The Love of Money: Thoughts On My Fraudulent Charges

You’ve probably heard that “money is the root of all evil.” Did you know that’s not accurate? The real quote is “the love of money is the root of all evil.”

There are so many things that you think will never happen to you, such as the death of a family member, being injured in an accident, or being a victim of identity theft. Unfortunately, these things will always exist whether you think they will happen to you or not. It seems that with our advancing technology, it becomes easier and easier for thieves to not only steal your personal information, but also your hard-earned money.

An “Everyday” Crime

I’ve heard several commercials for companies who work to protect your personal information say that identity theft is no longer an “if” but a “when.” What a shame. It’s also disheartening that we need companies like these to exist, and that when a problem does occur, they are so used to handling these situations that it’s easy for them to resolve.

Simultaneously, there are companies that are carving out “good” reputations for themselves. My mind instantly goes to Chick-fil-A. Do you think of cranky employees? No, if anything, you hear “my pleasure” running through your mind. Not “you’re welcome,” always “my pleasure.” Their employees manners are so refreshing and appreciated that I have heard employees at other franchises try to imitate them. You might not have noticed, but Chick-fil-A also plays spiritually themed music in the background of their restaurants.

I promise I have a point šŸ™ƒ

Opposing Ideals: Identity Theft and Chick-fil-A

Not long ago, I received a call from our bank asking if we had purchased Chick-fil-A in Houston. We live in central Florida, so that was an obvious “no.” When it was deemed a fraudulent charge, we were referred to the bank’s security department. All I had to do was to confirm that the charge was not mine before they quickly worked to resolve the issue. They cancelled my debit card and issued a new one all within a matter of minutes.

Now I know that many, many others have had an enormous headache dealing with identity theft and have lost mega big bucks in the process. My fraudulent charge was under $20, so I’m definitely not trying to play the victim here. BUT, what struck me was the speed and ease with which my problem was handled and how truly sad it was that this was such an “everyday problem” for the bank to handle.

[Funny enough (in a tragic sort of way), as I was writing this post, I found even more fraudulent charges in that account, as well as THREE more from a totally different bank and account. I joke that no one messes with me because I’m “6ft of terror” haha, but evidently it’s my turn to be the target.]

It’s the Love of Money, Not Money Itself

Throughout his ministry, the Apostle Paul wrote several letters to various churches, as well as individuals, encouraging their faith and instructing them in ways they could improve. Two of these letters were written to a young preacher named Timothy. Timothy was very close to Paul’s heart. So much so, that he even called him his “true son in the faith” (1 Tim 1:2).

Paul wrote about several things to Timothy, including the topic of contentment. In 1 Timothy 6:10, Paul says that

“the love of money is the root of all kinds of evil.”

I’ve heard this verse misquoted more than once to say that “money is the root of evil,” even though that’s not what the text says.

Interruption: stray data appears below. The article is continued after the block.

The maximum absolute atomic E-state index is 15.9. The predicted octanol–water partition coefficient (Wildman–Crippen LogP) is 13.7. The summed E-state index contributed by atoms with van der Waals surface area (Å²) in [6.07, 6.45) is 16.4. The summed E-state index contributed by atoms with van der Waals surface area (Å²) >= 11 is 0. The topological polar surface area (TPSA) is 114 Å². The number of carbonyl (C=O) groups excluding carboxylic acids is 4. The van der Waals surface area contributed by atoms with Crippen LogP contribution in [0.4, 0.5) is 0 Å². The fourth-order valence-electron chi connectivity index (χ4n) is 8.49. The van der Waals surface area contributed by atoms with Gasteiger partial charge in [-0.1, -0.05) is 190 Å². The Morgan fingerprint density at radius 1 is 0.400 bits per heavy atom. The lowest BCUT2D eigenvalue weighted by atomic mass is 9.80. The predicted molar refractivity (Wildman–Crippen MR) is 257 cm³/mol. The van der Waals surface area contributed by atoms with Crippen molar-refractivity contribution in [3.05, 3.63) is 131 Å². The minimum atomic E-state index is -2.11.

Where Are Your Roots?

Money is an object. It is not inherently “good” or “evil.” It’s a tool. It can be used to do good things…great things! Sadly, it can also be used to do harmful, destructive things.

Where are your roots
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Think about it, so many crimes have their roots in the love of money or possessions – burglary, theft, robbery, identity theft, possibly even murder and assault. Money can also be used in benevolence, construction, and to enrich our lives. I would even say that simple things such as providing for our families and enjoying time together would be considered “good” things.

But godliness with contentment is great gain,  for we brought nothing into the world, and  we cannot take anything out of the world. But if we have food and clothing, with these we will be content.

1 Timothy 6:6-8

It’s not wrong to be wealthy…if worked for and earned fairly. God gives us the strength to work, to earn a living, to use our resources. Paul continues and warns Timothy in the danger of desiring to be rich.

But those who desire to be rich fall into temptation, into a snare, into many senseless and harmful desires that plunge people into ruin and destruction.

1 Timothy 6:9

That’s really where the danger is, isn’t it? If you’re desiring to be rich, you won’t be satisfied with what you have. Becoming rich will consume you. You will want to be rich more than anything. You may even be willing to go to extreme and criminal measures to get it. And cue verse 10…”the LOVE of money is the root of all kinds of evil.”

You Can’t Always Get What You Want

Whoever stole my credit card number (twice šŸ˜‘) loves money. They love it more than earning it themselves, enough to steal, and more than the people they hurt.

In his letter to the church in Thessalonica, Paul gives a strong warning to those who are idle:

If anyone is not willing to work, let him not eat.

1 Thessalonians 3:10

How Much Do You Love Money?

These people used my account to buy Chick-fil-A, a car wash, gas, and make several runs to Target. They wanted all of these things, but were not willing to work for them. They decided to steal what they had not earned to get what they wanted.

No Bees, No Honey; No Work, No Money


Work isn’t always fun, but it is necessary. There’s no such thing as a free ride…or a free lunch.

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